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Sedgwick County Commissioners Hear From Public On 2016 Budget

Sean Sandefur
KMUW/File Photo
A crowd sits before the Segwick County Commission during a public hearing over the 2016 budget Wednesday.

The Sedgwick County Commission held a public hearing Wednesday to discuss potential funding cuts to many county-backed organizations.


More than 40 people stood before the Sedgwick County Commission to voice their opinions over a recommended budget that features millions of dollars in funding cuts. The vast majority asked the commission to restore all funding, and some said the cuts are fiscally responsible.

Here are some of those comments…

Mark Koch, board member of KANSEL:

“I’m here today to ask you for continued funding for the KANSEL juvenile crime prevention grant that we have received for 17 years. This money, $84,500, provides GED classes for Sedgwick County at-risk youth, including some who are on probation or in county residential facilities. The overall rate of recidivism is 17 percent in Sedgwick County. The recidivism rate for KANSEL students is only 2 percent. This program works. If KANSEL loses funding from the county, this adult education program serving Sedgwick County’s at-risk youth will be in jeopardy.”

Martha Linsner, serves on board of Arts Council:

"If you find a growing community in this country, you’ll find that it has a vibrant arts community. The Arts Council is making a difference in the quality of life in Sedgwick County and we could not do this without (public) funding. Please listen to the people that you serve. Remain focused. Continue to make everyone in Sedgwick County happier and make this a vibrant, wonderful place to live.”

Shirley Koehn, former small business owner:

"My husband and I had a business for over 30 years, so we know a little bit about budgets. And I know how hard it is. I don’t envy your job at all. The taxpayers cannot continue to keep giving more and more money. So, it has come to the point where we do need to make some cuts. The role of government is public safety. It’s also to build and maintain public roads and bridges. Are these areas being funded adequately? If they’re not, then we can’t afford 'wants,' such as the additions to the zoo or the additions to Botanica. I love all those places, but I’m not sure they need to be adding expenses at this point. I think we can cut some expenses."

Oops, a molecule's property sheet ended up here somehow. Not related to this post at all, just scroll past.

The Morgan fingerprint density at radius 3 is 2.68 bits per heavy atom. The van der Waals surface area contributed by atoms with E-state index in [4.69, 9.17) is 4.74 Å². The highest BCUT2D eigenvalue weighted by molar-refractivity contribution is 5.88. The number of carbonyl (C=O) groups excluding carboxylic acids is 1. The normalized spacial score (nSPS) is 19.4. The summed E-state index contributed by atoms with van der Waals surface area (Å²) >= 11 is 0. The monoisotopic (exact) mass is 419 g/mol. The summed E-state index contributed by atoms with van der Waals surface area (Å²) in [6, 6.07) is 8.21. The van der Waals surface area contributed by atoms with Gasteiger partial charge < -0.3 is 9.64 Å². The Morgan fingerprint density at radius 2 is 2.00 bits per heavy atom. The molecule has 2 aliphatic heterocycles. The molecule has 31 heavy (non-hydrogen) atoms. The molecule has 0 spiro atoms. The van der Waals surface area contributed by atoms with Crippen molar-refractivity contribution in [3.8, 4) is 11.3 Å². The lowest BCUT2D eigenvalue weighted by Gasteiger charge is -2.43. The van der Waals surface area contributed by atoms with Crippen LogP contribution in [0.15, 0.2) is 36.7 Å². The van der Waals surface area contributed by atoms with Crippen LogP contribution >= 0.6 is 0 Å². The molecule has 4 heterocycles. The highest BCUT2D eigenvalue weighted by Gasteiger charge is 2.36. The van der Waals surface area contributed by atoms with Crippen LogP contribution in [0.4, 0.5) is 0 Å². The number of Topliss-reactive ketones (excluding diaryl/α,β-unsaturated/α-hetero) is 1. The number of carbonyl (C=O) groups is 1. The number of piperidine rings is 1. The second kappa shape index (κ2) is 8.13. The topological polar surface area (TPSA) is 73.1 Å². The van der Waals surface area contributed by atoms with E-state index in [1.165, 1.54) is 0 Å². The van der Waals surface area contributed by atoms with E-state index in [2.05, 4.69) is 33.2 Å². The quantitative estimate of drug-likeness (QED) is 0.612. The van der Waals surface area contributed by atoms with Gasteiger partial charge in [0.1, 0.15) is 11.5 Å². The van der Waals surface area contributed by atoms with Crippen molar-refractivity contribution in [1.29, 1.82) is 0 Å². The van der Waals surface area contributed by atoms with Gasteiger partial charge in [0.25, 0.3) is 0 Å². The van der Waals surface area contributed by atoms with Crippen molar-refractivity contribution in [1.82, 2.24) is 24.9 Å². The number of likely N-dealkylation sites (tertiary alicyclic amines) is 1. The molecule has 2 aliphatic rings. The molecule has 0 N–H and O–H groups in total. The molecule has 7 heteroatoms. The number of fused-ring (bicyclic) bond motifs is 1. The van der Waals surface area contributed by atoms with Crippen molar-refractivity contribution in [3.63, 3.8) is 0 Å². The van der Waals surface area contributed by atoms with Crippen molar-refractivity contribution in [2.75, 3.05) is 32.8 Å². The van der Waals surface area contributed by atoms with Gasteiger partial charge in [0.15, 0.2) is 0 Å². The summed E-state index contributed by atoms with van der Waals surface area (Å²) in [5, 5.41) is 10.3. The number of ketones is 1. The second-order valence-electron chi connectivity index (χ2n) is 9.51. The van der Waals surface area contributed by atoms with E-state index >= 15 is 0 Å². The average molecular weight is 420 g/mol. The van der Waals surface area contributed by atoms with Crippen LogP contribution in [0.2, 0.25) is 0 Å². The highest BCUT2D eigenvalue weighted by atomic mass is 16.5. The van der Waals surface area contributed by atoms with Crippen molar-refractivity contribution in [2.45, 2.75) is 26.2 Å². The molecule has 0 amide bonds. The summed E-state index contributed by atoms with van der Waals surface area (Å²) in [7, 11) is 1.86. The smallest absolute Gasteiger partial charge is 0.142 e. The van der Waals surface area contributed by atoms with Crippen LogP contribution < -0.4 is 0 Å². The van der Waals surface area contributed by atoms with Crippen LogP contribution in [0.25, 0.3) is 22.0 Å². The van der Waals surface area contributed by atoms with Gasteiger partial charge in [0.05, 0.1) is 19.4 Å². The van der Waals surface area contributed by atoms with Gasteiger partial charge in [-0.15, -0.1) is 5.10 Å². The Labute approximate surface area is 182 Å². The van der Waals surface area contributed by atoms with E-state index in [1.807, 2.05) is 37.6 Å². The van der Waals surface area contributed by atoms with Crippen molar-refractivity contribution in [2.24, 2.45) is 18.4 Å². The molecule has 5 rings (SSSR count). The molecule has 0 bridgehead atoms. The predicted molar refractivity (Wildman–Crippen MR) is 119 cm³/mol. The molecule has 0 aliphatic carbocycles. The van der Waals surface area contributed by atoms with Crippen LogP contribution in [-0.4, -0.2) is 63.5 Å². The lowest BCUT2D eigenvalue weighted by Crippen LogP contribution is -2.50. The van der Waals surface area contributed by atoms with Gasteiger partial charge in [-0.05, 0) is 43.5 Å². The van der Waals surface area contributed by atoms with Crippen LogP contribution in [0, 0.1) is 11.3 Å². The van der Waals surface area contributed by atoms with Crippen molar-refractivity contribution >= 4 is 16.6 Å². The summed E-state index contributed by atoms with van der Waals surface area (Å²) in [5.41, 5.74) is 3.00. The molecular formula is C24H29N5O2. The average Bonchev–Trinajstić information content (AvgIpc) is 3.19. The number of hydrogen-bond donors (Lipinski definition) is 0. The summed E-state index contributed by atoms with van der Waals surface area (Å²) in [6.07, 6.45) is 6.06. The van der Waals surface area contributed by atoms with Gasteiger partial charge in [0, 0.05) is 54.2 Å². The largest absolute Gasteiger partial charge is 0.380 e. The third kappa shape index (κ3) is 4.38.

Suzanne Scott, director of global human resources for Spirit AeroSystems

“Part of my responsibility includes employment, which is hiring. That includes keeping a robust pipeline of talented, skilled people for our workforce, so that we can hire them. We very much, along with the other local aviation companies, rely on Wichita Area Technical College for this skilled workforce. They’re a critical component to helping us fill our talent pipelines. As we are struggling to fill our job openings with qualified workers, we can’t afford to have the county working against us.”

Dr. George Lucas, local orthopedic surgeon 

I’ve been a physician for over 50 years, and one of my proudest accomplishments has been to participate in Project Access. The success of Project Access, which expedites healthcare for many of our less fortunate citizens, is undeniable. It must continue. There’s no question that many people in Sedgwick County are in need of services that Project Access can provide. And to significantly defund that program is unconscionable. I also want recognize that the arts deserve support. I think I can sum this up with a quote from Douglas Copeland: ‘To have a healthy culture, you have to have stable healthcare financing, stable arts financing and stable sports financing. And if you don’t have that, your culture becomes a parking lot.’ So please, don’t let the city of Wichita and Sedgwick County become a parking lot.”

After the public hearing came to an end, Sedgwick County Commissioner Jim Howell mentioned that spending for the 2016 recommended budget has been capped, but the commissioners will work to try and shift funding around to avoid cuts in some areas.

"Within the proposed budget, we can move money from one category to another. I have no doubt there will be adjustments made," Howell said. "In fact, we might find that there’s other revenues that might come in that we were not expecting. We might find ways to soften the blow."

Commissioner Dave Unruh mentioned a way to restore funding to all affected organizations. It would involve borrowing money through bonds to help pay for many of the scheduled road repairs. Commissioner Howell says the county has been borrowing money for road repair year after year. He says the interest created by these bonds is harmful.

"Every time we make that decision it’s throwing $1.7 million dollars away," Howell said. "I think we can’t afford to be irresponsible with people’s money."

The final public hearing for the county’s recommended budget will be held on August 6 at 6 p.m.

A budget will be approved on August 12.

Read reporter Sean Sandefur's Twitter recap of the public hearing: